Instead I get a nice bit of abuse and attack on my character. Yes I am paranoid (who is not on here?) and yes I may jump to conclusions, but if your posting on a public board, I have as much right to air my opinion as you do to air your greivance!

On the original post topic, not only is this type of search permissable in the US, but we also have it here in the UK, only difference being, we see the need for a deterance to theft, we do not turn it into some pathetic cry about our rights being infringed on. Afterall if you have nothing to hide, why bother making a fuss over a rule which benefits the company who in turn benefits you with your job! Stop being so ungreatful, you should feel privilaged you have a job, there are so many in your country who have nothing thanks to the credit crisis, pissing and moaning about something that only negatively affects the criminal is not productive.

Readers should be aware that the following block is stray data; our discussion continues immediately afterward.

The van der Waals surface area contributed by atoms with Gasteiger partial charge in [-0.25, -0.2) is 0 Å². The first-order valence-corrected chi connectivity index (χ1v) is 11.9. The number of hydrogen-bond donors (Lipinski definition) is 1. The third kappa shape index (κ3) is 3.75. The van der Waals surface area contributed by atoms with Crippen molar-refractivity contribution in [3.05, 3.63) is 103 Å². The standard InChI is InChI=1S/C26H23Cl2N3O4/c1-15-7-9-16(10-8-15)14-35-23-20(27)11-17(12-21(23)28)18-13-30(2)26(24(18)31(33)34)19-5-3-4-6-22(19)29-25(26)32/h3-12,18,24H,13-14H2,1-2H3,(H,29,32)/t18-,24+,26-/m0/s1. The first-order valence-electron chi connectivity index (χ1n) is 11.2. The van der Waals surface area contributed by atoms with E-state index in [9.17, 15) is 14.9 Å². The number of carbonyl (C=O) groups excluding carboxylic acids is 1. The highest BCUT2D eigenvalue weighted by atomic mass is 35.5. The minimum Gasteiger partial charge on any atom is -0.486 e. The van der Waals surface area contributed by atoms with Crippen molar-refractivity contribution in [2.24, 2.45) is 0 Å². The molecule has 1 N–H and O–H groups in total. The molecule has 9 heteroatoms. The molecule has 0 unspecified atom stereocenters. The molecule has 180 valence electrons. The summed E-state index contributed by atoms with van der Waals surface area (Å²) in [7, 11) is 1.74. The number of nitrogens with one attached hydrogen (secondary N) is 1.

Hey I know, if you protest enough they may recind this new policy, then in a year or so, when the company lose a few thousand from thieving employees, they can lay off the people making all the fuss to offset the loss? Oh wait then there would be a new bitch and moan post in here, on second though please do not protest


 


MOD NOTE: Edited out an insult. Please remember to attack the topic, and not the member. Thanks for your cooperation.

TheBorg
Forum Member and Moderator


[edit on 4-11-2008 by TheBorg]



posted on Nov, 3 2008 @ 03:27 PM
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post removed for serious violation of ATS Terms & Conditions



posted on Nov, 3 2008 @ 03:54 PM
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post removed because the user has no concept of manners

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posted on Nov, 3 2008 @ 10:21 PM
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So like I had said before my post was deleted.

Thank you everyone who has contributed to my answer. Except the response by Saf85 all of the answers were very helpful and I am very appreciative for all of the answers you've all given me.

This thread can now be closed.